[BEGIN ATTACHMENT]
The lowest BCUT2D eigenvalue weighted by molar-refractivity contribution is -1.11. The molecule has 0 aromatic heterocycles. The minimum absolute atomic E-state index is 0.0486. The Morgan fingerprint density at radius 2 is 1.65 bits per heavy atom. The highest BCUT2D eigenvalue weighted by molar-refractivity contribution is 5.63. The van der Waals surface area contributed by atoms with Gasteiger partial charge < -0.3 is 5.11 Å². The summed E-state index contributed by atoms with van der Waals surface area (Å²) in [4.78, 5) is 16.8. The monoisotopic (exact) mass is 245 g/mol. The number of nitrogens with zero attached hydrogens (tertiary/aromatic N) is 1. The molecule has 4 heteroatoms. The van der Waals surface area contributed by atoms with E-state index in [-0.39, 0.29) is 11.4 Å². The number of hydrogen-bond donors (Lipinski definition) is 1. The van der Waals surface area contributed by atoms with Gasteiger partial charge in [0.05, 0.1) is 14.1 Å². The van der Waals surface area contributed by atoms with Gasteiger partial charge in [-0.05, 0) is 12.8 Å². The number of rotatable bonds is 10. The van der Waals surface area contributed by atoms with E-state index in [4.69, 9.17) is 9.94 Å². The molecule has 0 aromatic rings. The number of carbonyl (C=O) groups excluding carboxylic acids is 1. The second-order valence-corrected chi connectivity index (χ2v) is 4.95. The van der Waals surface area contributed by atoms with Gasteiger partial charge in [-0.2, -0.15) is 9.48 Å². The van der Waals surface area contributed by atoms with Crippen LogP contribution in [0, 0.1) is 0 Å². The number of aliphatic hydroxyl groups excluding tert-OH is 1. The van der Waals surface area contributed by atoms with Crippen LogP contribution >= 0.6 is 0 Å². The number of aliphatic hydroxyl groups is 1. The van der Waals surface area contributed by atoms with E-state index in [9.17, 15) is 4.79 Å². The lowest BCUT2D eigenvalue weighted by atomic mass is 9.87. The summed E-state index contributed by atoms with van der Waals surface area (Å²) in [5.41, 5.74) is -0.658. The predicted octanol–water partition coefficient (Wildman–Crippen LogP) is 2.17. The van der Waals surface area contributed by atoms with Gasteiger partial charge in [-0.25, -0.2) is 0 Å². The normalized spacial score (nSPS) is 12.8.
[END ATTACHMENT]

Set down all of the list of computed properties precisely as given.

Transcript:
The lowest BCUT2D eigenvalue weighted by molar-refractivity contribution is -1.11. The molecule has 0 aromatic heterocycles. The minimum absolute atomic E-state index is 0.0486. The Morgan fingerprint density at radius 2 is 1.65 bits per heavy atom. The highest BCUT2D eigenvalue weighted by molar-refractivity contribution is 5.63. The van der Waals surface area contributed by atoms with Gasteiger partial charge < -0.3 is 5.11 Å². The summed E-state index contributed by atoms with van der Waals surface area (Å²) in [4.78, 5) is 16.8. The monoisotopic (exact) mass is 245 g/mol. The number of nitrogens with zero attached hydrogens (tertiary/aromatic N) is 1. The molecule has 4 heteroatoms. The van der Waals surface area contributed by atoms with E-state index in [-0.39, 0.29) is 11.4 Å². The number of hydrogen-bond donors (Lipinski definition) is 1. The van der Waals surface area contributed by atoms with Gasteiger partial charge in [0.05, 0.1) is 14.1 Å². The van der Waals surface area contributed by atoms with Gasteiger partial charge in [-0.05, 0) is 12.8 Å². The number of rotatable bonds is 10. The van der Waals surface area contributed by atoms with E-state index in [4.69, 9.17) is 9.94 Å². The molecule has 0 aromatic rings. The number of carbonyl (C=O) groups excluding carboxylic acids is 1. The second-order valence-corrected chi connectivity index (χ2v) is 4.95. The van der Waals surface area contributed by atoms with Gasteiger partial charge in [-0.2, -0.15) is 9.48 Å². The van der Waals surface area contributed by atoms with Crippen LogP contribution in [0, 0.1) is 0 Å². The number of aliphatic hydroxyl groups excluding tert-OH is 1. The van der Waals surface area contributed by atoms with Crippen LogP contribution >= 0.6 is 0 Å². The number of aliphatic hydroxyl groups is 1. The van der Waals surface area contributed by atoms with E-state index in [9.17, 15) is 4.79 Å². The lowest BCUT2D eigenvalue weighted by atomic mass is 9.87. The summed E-state index contributed by atoms with van der Waals surface area (Å²) in [5.41, 5.74) is -0.658. The predicted octanol–water partition coefficient (Wildman–Crippen LogP) is 2.17. The van der Waals surface area contributed by atoms with Gasteiger partial charge in [-0.25, -0.2) is 0 Å². The normalized spacial score (nSPS) is 12.8.